LONDON (Reuters) - The top share index ended 0.7 percent lower on Wednesday, down for its fifth straight session, as energy stocks fell on depressed oil prices, while financials took a further beating and weak data weighed.
The FTSE 100 .FTSE closed down 27.30 points at 4,006.83, after falling 2.4 percent on Tuesday.
The blue-chip index, which touched a session low of 3,938.92 before recovering slightly, is down 9.6 percent on the year after falling over 31 percent in 2008.
“There’s no doubt the economy is going from bad to worse, and it’s no surprise that banking and materials stocks are being hit hardest against a backdrop of this nervousness,” said Henk Potts, strategist at Barclays Stock Brokers, in London.
British factory orders fell more than expected this month and at their fastest rate since 1992, the Confederation of British Industry said.
British average weekly earnings grew by 2.2 percent in December 2008 compared with a year earlier, the weakest pace of growth since February 2003, the government said.
Similarly mining stocks were hit by the forlorn outlook for demand with Rio Tinto, Kazakhmys (KAZ.L), and BHP Billiton down 0.7 to 2.2 percent.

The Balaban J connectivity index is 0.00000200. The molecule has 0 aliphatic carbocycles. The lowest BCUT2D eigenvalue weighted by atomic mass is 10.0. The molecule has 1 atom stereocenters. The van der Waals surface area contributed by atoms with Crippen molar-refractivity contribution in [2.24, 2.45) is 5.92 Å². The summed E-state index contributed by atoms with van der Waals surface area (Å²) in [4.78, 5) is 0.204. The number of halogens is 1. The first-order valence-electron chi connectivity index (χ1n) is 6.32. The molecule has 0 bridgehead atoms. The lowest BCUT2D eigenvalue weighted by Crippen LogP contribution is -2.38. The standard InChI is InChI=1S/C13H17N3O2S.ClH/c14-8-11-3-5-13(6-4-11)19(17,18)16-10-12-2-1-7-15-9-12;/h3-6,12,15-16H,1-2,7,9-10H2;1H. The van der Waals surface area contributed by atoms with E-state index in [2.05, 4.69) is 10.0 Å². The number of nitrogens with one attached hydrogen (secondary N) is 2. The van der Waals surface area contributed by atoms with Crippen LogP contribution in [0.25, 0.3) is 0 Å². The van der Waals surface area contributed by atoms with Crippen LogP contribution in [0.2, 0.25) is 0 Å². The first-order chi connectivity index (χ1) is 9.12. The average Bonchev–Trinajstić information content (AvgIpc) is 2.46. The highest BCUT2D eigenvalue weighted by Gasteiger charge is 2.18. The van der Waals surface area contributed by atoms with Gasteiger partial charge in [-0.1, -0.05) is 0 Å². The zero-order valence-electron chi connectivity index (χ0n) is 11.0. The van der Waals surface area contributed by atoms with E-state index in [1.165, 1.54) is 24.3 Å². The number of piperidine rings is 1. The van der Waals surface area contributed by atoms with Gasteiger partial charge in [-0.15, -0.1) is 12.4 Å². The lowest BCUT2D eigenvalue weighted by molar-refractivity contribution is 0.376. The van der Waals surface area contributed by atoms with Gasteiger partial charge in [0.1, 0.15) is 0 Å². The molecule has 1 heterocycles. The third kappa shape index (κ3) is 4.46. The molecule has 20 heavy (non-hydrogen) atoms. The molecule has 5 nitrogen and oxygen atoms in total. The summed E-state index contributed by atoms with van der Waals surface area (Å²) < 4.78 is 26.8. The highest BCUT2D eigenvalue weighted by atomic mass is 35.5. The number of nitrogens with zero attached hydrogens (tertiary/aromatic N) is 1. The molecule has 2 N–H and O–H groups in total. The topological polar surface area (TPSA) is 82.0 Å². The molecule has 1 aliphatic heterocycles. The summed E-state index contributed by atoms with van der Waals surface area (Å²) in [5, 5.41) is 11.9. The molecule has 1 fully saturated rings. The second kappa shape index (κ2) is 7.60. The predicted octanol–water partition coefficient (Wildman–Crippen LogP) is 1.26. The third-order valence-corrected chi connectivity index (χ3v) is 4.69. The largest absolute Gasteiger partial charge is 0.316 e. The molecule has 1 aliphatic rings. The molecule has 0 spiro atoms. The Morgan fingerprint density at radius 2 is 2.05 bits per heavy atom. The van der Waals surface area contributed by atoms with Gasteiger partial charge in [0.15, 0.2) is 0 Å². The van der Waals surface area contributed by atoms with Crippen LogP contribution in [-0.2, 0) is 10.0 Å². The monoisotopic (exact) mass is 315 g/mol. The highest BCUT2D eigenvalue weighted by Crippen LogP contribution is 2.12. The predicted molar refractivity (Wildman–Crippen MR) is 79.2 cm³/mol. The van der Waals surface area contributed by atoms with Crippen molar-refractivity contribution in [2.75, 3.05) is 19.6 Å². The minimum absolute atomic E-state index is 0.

Minutes from the Bank of England’s February Monetary Policy Committee meeting revealed that policymakers voted unanimously this month to seek government consent for quantitative easing and voted 8-1 to cut interest rates to 1 percent, a record low.
This did little to settle anxious investors’ nerves and the pound fell to a two-week low against the dollar below $1.41.
Royal Bank of Scotland (RBS.L) tumbled 12.6 percent after the Daily Telegraph said the lender needs to find up to 8 billion pounds if it is to subscribe to a state-backed insurance scheme designed to cap any losses on toxic assets.
Shares in UK insurers were sharply lower again, led by Legal & General (LGEN.L) which fell 11.7 percent as it failed to reassure investors on Tuesday in an update on its capital position, despite quelling rumours of a rights issue.
The picture on the other side of the Atlantic was just as grim with U.S. stocks falling to three-month lows after data showed the housing market deteriorated further last month while industrial production shrank more than forecast in January.
“U.S. January industrial production and housing starts figures illustrated the depth and breadth of the fallout from the credit-fuelled boom of the past decade,” David Buik, senior partner at BGC Capital Partners said in a note. “Most worryingly, industrial production appears to be in free-fall.”
Shares in UK shopping mall owner Liberty International LII.L gained 5.6 percent, boosted by talk that it could sidestep a deeply-discounted rights issue by spinning off its non-retail arm and placing shares with key investors.
Defensive drugmakers were in demand, with GlaxoSmithKline (GSK.L) up 1.5 percent while Shire SHP.L gained 0.7 percent.
Editing by David Cowell